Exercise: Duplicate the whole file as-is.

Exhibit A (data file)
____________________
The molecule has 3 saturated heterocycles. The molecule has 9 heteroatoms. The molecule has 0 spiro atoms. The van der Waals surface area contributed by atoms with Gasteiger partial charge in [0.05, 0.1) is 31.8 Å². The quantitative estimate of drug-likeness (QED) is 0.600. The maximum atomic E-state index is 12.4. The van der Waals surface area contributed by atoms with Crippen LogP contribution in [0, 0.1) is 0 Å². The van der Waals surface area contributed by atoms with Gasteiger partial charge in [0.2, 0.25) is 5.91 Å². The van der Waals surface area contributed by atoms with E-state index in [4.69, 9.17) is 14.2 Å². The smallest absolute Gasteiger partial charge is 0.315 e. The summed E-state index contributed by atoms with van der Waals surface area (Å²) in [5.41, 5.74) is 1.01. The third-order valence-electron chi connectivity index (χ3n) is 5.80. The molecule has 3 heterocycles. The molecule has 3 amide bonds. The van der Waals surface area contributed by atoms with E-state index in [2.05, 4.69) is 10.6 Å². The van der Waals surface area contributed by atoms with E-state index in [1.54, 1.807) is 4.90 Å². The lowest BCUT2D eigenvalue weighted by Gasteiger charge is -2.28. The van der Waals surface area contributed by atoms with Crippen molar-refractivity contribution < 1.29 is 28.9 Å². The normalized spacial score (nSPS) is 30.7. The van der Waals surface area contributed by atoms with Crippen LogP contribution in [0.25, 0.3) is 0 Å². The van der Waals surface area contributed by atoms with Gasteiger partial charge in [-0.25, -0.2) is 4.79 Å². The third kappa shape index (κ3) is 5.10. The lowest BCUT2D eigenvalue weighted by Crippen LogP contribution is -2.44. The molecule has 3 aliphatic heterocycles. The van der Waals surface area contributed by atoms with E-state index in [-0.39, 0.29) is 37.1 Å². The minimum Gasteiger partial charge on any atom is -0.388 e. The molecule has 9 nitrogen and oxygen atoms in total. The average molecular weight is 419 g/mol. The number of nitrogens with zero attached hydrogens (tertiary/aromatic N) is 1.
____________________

The molecule has 3 saturated heterocycles. The molecule has 9 heteroatoms. The molecule has 0 spiro atoms. The van der Waals surface area contributed by atoms with Gasteiger partial charge in [0.05, 0.1) is 31.8 Å². The quantitative estimate of drug-likeness (QED) is 0.600. The maximum atomic E-state index is 12.4. The van der Waals surface area contributed by atoms with Crippen LogP contribution in [0, 0.1) is 0 Å². The van der Waals surface area contributed by atoms with Gasteiger partial charge in [0.2, 0.25) is 5.91 Å². The van der Waals surface area contributed by atoms with E-state index in [4.69, 9.17) is 14.2 Å². The smallest absolute Gasteiger partial charge is 0.315 e. The summed E-state index contributed by atoms with van der Waals surface area (Å²) in [5.41, 5.74) is 1.01. The third-order valence-electron chi connectivity index (χ3n) is 5.80. The molecule has 3 heterocycles. The molecule has 3 amide bonds. The van der Waals surface area contributed by atoms with E-state index in [2.05, 4.69) is 10.6 Å². The van der Waals surface area contributed by atoms with E-state index in [1.54, 1.807) is 4.90 Å². The lowest BCUT2D eigenvalue weighted by Gasteiger charge is -2.28. The van der Waals surface area contributed by atoms with Crippen molar-refractivity contribution < 1.29 is 28.9 Å². The normalized spacial score (nSPS) is 30.7. The van der Waals surface area contributed by atoms with Crippen LogP contribution in [0.25, 0.3) is 0 Å². The van der Waals surface area contributed by atoms with Gasteiger partial charge in [-0.25, -0.2) is 4.79 Å². The third kappa shape index (κ3) is 5.10. The lowest BCUT2D eigenvalue weighted by Crippen LogP contribution is -2.44. The molecule has 3 aliphatic heterocycles. The van der Waals surface area contributed by atoms with E-state index in [-0.39, 0.29) is 37.1 Å². The minimum Gasteiger partial charge on any atom is -0.388 e. The molecule has 9 nitrogen and oxygen atoms in total. The average molecular weight is 419 g/mol. The number of nitrogens with zero attached hydrogens (tertiary/aromatic N) is 1.